Regular readers of my blogarooney will have to peel their eyebrows from the ceiling, because given the stories we have in the bible, it does not at first glance appear possible that the McGrews could say such a thing. Yet that is what they argue, and they use a lot of fancy-looking mathematical footwork to show that to be the case.
Gadzooks! (I hear you cry). How in heck can they do that with some very contradictory passages that were only written down several decades after the death of Jesus the Nazarene by people who never even met him, and were not present at the supposed resurrection? And you would be right. At least part of the answer to that question lies in this statement from their article:
Our argument will proceed on the assumption that we have a substantially accurate text of
the four gospels, Acts, and several of the undisputed Pauline epistles (most significantly
Galatians and I Corinthians); that the gospels were written, if not by the authors whose names
they now bear, at least by disciples of Jesus or people who knew those disciples – people who
knew at first hand the details of his life and teaching or people who spoke with those
eyewitnesses – and that the narratives, at least where not explicitly asserting the occurrence of a
miracle, deserve as much credence as similarly attested documents would be accorded if they
reported strictly secular matters.
Now just hang on there a minute, my good man and lady - you are proceeding on some mighty questionable assumptions there! We actually have very very little evidence on which to base such a strong conclusion, and when you take these stories, such as they are, together, it is not at all clear what sort of resurrection we are talking about. At the very best, it seems that the body of Jesus the Nazarene might have gone missing, and in the cognitive dissonance, confusion and grief that followed, certain vulnerable folks claimed to have seen visions of him, and concluded that in some sense he had been "raised" from the dead. That we can make a connection between this sorry state of affairs and an *actual* miraculous resurrection seems rather hopeless.
But why do the McGrews do this? Why do they need to front-load their argument with such a contentious and unsupportable set of assumptions? The answer, it would seem, is that it helps buttress their argument and avoid the sorts of Bayes factors that undermine their conclusions, as long as they declare them and neutralise them up front, rather than factoring them into the argument.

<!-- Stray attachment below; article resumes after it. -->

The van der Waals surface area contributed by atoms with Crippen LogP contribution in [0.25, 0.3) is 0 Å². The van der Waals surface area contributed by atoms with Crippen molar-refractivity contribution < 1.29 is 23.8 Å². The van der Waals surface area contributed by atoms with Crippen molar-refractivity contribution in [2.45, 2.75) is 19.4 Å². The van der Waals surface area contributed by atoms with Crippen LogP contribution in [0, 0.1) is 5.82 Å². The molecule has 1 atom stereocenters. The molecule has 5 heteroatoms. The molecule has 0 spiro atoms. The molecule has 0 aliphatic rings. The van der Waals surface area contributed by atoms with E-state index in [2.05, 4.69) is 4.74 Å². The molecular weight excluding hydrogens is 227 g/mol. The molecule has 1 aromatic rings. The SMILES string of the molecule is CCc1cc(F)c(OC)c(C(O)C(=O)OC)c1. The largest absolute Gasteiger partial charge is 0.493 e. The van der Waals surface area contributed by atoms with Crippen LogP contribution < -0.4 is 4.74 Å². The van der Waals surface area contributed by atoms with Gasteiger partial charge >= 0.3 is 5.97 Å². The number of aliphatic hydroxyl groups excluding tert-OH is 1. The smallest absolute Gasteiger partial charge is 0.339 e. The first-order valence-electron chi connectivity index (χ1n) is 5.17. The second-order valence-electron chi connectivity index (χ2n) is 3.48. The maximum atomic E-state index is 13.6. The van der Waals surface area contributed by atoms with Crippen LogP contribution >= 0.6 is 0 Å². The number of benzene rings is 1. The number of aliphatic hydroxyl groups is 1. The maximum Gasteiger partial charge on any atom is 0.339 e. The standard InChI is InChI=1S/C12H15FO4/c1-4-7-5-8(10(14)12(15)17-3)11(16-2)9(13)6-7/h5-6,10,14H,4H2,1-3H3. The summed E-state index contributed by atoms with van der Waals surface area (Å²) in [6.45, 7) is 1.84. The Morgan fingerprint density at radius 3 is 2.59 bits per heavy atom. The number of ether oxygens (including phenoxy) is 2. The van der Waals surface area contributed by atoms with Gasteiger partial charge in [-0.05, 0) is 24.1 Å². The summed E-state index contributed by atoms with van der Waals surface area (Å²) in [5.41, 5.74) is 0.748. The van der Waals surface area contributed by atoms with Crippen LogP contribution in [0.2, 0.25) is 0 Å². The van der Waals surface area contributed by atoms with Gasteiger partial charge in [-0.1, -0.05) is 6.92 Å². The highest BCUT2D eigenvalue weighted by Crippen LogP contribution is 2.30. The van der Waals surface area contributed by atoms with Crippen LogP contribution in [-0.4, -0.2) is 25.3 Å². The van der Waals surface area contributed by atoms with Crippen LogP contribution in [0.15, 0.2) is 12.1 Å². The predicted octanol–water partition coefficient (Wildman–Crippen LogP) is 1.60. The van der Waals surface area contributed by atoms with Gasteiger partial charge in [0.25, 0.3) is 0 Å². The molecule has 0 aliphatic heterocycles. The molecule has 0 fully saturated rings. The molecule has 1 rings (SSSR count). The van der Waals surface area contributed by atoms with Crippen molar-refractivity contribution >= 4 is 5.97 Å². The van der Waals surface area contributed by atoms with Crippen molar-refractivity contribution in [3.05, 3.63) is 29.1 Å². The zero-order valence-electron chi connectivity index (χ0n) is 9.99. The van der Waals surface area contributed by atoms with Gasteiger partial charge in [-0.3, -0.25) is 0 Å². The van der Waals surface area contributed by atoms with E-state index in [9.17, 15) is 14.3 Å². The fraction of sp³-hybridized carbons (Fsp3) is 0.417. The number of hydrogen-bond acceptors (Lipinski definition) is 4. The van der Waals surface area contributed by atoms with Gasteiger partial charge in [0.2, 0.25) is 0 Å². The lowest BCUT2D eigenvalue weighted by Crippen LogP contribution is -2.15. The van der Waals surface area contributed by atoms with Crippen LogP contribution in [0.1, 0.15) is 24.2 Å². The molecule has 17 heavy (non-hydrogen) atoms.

And what constitutes a "similarly attested document"? The external attestation of pretty much anything reported in the gospels is nil (even leaving aside the fact that Matthew and Luke grabbed most of their narrative from the pre-existing gospel of Mark, plus other sources). It's all rather suspicious.
But there is a wider malaise at work here - ever since the dolorous Richard Swinburne let rip his own foray into Bayesian territory, some Theistic Christian apologists (not to be confused with the growing ranks of Atheistic Christians) have leapt on Bayes like squirrels on a Snickers to try to use its seemingly arcane powers of mathematical robustness to splint the legs of their teetering sacred cows, and try to bamboozle poor philosophers (who really have trouble dealing with mathsy things) into thinking that the arguments for ancient imaginary space pixies are a lot stronger than they actually are. But Bayes' Theorem is a wonderful little tool - we use it in Genetics all the time, and it is a common feature of many risk estimation algorithms and programmes. Do not try to fool Bayes - Bayes will find you out!
So things are not going well for the paper so far. In a future post I will proceed a little further into this curious article to see if any nuggets gleam from within the vein, and maybe explain a little more about the remarkable Bayes' Theorem as we go.
Spoiler alert: I will destroy Swinburne and the McGrews in the process, and show beyond reasonable doubt that the resurrection did not, in fact, occur. Sorry to give the game away so early! You're drooling already - I can tell!